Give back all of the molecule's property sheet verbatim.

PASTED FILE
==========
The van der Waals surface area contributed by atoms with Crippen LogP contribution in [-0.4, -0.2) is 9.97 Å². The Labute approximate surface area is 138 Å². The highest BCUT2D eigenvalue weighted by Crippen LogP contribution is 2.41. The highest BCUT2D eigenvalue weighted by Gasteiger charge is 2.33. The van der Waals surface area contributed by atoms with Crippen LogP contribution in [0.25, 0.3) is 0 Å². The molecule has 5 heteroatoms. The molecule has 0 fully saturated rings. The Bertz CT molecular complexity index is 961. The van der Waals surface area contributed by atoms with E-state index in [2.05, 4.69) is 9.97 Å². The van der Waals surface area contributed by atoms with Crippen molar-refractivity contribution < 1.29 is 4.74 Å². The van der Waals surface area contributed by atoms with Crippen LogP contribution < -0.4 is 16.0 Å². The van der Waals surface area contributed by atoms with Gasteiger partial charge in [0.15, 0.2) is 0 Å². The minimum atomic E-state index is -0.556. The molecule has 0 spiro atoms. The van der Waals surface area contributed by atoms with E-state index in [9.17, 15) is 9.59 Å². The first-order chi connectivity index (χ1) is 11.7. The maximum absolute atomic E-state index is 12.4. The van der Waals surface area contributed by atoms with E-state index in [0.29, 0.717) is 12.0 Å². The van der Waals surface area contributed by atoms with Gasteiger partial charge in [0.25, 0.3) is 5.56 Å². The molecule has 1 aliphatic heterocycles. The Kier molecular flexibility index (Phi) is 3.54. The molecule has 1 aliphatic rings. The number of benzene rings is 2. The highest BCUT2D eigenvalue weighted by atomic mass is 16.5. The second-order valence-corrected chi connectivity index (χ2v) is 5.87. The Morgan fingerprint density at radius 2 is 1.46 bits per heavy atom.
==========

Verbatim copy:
The van der Waals surface area contributed by atoms with Crippen LogP contribution in [-0.4, -0.2) is 9.97 Å². The Labute approximate surface area is 138 Å². The highest BCUT2D eigenvalue weighted by Crippen LogP contribution is 2.41. The highest BCUT2D eigenvalue weighted by Gasteiger charge is 2.33. The van der Waals surface area contributed by atoms with Crippen LogP contribution in [0.25, 0.3) is 0 Å². The molecule has 5 heteroatoms. The molecule has 0 fully saturated rings. The Bertz CT molecular complexity index is 961. The van der Waals surface area contributed by atoms with E-state index in [2.05, 4.69) is 9.97 Å². The van der Waals surface area contributed by atoms with Crippen molar-refractivity contribution < 1.29 is 4.74 Å². The van der Waals surface area contributed by atoms with Crippen LogP contribution < -0.4 is 16.0 Å². The van der Waals surface area contributed by atoms with Gasteiger partial charge in [0.15, 0.2) is 0 Å². The minimum atomic E-state index is -0.556. The molecule has 0 spiro atoms. The van der Waals surface area contributed by atoms with E-state index in [9.17, 15) is 9.59 Å². The first-order chi connectivity index (χ1) is 11.7. The maximum absolute atomic E-state index is 12.4. The van der Waals surface area contributed by atoms with E-state index in [0.29, 0.717) is 12.0 Å². The van der Waals surface area contributed by atoms with Gasteiger partial charge in [0.25, 0.3) is 5.56 Å². The molecule has 1 aliphatic heterocycles. The Kier molecular flexibility index (Phi) is 3.54. The molecule has 1 aliphatic rings. The number of benzene rings is 2. The highest BCUT2D eigenvalue weighted by atomic mass is 16.5. The second-order valence-corrected chi connectivity index (χ2v) is 5.87. The Morgan fingerprint density at radius 2 is 1.46 bits per heavy atom.